Rosebud (1975)


(director: Otto Preminger; screenwriters: Erik Lee Preminger /with additional dialogue by Marjorie Kellogg/from the novel by Paul Bonnecarrere & Joan Hemingway; cinematographer: Denys Coop; editors: Thom Noble/Peter Thornton; music: Laurent Petitgirard; cast: Peter O’Toole (Larry Martin), Richard Attenborough (Sloat), Cliff Gorman (Hamlekh), Claude Dauphin (Fargeau), John V. Lindsay (United States Senator Donovan), Peter Lawford (Lord Carter), Raf Vallone (George Nikolaos), Adrienne Corri (Lady Carter), Yosef Shiloa (Hacam), Klaus Löwitsch (Hans Schloss), Amidou (Kirkbane), Brigitte Ariel (Sabine), Isabelle Huppert (Helene Nikolaos), Lalla Ward (Margaret), Kim Cattrall (Joyce Donovan), Debra Berger (Gertrude); Runtime: 126; MPAA Rating: PG; producer: Otto Preminger; MGM/UA Home Video; 1975)

“Muddled, overlong and a not very suspenseful political thriller.”

Reviewed by Dennis Schwartz

Otto Preminger (“Exodus”/”Laura”/”Advise and Consent”) collaborates with his screenwriter son from Gypsy Rose Lee, Erik, to direct this muddled, overlong and a not very suspenseful political thriller that involves the search for five rich girls, all from influential families, who while vacationing were kidnapped on a yacht heading for Greece that’s named Rosebud (think Citizen Kane!) by the Palestinian Liberation Army in an effort to bring world publicity for the Arab cause. The seven man crew is killed by a smiling terrorist with a deadly corkscrew, and the girls are evacuated from the boat to a farmhouse in Corsica. It’s based on a novel by Joan Hemingway (grand-daughter of Ernest) and Paul Bonnecarrere. Robert Mitchum was cast in the lead, but was replaced by O’Toole after a dispute with Otto.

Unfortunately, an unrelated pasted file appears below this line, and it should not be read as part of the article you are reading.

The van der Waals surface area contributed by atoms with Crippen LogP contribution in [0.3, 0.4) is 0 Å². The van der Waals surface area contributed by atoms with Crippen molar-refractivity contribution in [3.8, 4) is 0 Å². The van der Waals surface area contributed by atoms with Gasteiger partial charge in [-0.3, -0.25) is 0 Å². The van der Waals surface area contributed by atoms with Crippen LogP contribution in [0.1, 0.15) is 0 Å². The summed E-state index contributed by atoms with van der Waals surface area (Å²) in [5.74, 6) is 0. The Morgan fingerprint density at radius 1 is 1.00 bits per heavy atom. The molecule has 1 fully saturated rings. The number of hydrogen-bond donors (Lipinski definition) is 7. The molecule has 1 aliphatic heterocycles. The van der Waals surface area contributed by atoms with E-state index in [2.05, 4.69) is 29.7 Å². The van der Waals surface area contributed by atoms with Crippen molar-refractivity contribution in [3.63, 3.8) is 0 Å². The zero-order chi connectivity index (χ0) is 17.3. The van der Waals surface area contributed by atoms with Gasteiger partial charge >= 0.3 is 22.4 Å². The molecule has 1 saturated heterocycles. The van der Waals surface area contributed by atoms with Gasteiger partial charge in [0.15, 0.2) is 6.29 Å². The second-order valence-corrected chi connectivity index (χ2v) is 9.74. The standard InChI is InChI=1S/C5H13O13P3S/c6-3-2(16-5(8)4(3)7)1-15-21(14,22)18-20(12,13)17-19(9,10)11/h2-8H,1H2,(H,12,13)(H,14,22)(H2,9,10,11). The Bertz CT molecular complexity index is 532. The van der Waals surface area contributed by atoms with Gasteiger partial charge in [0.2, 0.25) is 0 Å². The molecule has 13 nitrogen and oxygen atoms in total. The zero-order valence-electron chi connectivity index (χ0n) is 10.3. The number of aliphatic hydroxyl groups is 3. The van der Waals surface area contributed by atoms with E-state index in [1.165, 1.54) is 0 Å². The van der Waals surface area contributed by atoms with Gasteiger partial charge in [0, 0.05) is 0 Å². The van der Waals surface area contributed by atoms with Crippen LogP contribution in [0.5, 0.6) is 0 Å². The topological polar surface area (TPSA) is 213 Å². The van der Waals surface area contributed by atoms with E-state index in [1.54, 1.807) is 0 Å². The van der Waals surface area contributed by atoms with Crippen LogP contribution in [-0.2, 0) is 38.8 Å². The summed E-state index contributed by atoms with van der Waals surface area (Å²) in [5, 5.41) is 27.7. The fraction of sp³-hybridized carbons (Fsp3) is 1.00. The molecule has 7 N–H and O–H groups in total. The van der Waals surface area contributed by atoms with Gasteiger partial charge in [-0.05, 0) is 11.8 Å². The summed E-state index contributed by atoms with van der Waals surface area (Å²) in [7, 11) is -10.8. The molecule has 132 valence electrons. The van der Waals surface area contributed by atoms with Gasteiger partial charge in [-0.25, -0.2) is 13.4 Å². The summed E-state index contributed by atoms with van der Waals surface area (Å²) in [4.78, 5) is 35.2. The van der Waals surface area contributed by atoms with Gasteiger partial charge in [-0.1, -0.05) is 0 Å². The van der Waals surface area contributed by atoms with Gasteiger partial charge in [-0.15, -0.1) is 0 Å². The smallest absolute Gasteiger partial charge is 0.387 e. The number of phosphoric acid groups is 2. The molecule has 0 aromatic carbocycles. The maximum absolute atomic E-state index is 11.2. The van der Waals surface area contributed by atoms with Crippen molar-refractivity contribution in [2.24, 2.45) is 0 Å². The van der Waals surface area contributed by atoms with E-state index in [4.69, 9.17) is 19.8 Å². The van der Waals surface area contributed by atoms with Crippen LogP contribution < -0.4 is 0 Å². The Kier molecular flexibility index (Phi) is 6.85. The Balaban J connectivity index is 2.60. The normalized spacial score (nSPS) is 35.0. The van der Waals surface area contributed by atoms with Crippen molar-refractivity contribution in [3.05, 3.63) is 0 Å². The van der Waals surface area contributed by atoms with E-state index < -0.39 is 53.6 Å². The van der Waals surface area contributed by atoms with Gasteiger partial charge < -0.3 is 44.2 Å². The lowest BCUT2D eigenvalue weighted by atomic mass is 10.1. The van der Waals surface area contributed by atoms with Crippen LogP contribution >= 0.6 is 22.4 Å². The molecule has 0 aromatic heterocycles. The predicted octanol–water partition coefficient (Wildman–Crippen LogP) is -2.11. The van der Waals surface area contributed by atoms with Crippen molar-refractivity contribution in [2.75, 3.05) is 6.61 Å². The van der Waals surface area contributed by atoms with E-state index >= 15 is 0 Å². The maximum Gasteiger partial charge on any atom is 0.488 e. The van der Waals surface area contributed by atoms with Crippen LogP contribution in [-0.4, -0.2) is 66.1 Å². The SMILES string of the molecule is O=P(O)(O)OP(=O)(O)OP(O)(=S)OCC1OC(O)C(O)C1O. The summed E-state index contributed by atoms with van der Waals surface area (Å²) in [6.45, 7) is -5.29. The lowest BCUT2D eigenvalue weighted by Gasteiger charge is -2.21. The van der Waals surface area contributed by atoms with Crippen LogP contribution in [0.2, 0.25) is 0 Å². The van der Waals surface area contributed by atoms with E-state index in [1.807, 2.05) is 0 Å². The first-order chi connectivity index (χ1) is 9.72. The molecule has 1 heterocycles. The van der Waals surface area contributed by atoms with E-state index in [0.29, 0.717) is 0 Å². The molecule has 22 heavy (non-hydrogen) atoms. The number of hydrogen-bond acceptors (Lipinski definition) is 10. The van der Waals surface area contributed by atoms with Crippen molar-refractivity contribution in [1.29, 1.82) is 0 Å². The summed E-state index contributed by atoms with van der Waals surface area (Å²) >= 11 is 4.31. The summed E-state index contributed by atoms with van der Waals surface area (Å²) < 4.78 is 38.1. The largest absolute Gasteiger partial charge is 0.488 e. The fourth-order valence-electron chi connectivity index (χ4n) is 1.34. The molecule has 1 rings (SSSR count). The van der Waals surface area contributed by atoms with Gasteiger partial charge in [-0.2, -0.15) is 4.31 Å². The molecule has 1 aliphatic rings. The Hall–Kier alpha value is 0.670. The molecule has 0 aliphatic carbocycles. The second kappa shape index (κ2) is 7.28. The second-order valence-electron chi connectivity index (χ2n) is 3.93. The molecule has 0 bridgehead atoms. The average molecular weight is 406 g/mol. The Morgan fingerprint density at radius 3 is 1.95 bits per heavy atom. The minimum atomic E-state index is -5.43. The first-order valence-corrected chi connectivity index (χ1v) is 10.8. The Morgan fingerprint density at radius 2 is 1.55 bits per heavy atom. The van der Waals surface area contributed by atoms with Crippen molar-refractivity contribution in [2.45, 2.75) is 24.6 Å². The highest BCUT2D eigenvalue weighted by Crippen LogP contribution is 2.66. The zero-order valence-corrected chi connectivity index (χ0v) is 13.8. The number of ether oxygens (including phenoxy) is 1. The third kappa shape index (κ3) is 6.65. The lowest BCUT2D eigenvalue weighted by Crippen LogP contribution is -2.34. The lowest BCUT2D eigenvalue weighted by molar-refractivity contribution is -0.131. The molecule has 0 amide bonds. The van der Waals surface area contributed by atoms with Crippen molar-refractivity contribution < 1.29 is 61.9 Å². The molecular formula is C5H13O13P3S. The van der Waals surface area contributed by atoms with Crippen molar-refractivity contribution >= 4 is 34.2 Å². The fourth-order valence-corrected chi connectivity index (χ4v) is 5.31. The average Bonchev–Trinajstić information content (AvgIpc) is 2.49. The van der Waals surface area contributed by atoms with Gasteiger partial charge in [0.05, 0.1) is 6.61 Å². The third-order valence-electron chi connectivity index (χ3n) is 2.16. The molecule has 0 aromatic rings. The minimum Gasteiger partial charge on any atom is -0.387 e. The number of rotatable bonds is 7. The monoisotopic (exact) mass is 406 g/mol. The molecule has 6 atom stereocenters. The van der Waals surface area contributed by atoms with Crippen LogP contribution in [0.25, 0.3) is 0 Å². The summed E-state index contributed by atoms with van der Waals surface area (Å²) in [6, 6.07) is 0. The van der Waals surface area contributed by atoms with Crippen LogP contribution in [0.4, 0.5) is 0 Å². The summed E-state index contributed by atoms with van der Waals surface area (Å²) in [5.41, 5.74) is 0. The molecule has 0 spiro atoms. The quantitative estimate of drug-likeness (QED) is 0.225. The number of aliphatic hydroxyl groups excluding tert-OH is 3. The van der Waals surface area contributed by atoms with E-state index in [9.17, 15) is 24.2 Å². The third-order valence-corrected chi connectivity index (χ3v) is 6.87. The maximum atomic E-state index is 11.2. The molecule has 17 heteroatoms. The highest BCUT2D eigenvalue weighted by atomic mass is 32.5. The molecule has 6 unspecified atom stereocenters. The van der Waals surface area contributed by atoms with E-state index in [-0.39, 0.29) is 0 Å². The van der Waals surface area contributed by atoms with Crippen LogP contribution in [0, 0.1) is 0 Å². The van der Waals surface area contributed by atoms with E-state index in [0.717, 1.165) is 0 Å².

The terrorists demand that film clips of their struggle be shown on major European and American TV networks, as a means of swaying public opinion. An undercover CIA agent, born in England, named Larry Martin (Peter O’Toole), masquerading as a Newsweek reporter, is assigned to track down the culprits as a favor to the wealthy Frenchman Fargeau (Claude Dauphin), he’s the wealthy Jewish grandfather of one of the hostages. With the help of an Israeli intelligence officer Hamlekh (Cliff Gorman) and a West Germany agent named Hans Schloss, Larry discovers that the mysterious Englishman Sloat (Richard Attenborough), a Muslim convert, is the madman mastermind behind the plan and the crazed extremist is further planning his own “jihad” to destroy Israel.

Things are kept moving along by the Premingers, as different situations keep popping up; we keep occupied with the scenery to avoid boredom as we hopscotch across the globe from Paris, the south of France, Corsica and Israel (it was shot on location in the French Riviera, Corsica, Paris, Berlin, Hamburg, Haifa and Jerusalem). But things are so poorly executed, the script is so leaden and the acting so wooden, that the political thriller, whose plot is still relevant for today, never seems exciting. One of the kidnapped girls is the daughter of a U.S. senator, who is played by former NYC mayor John V. Lindsay.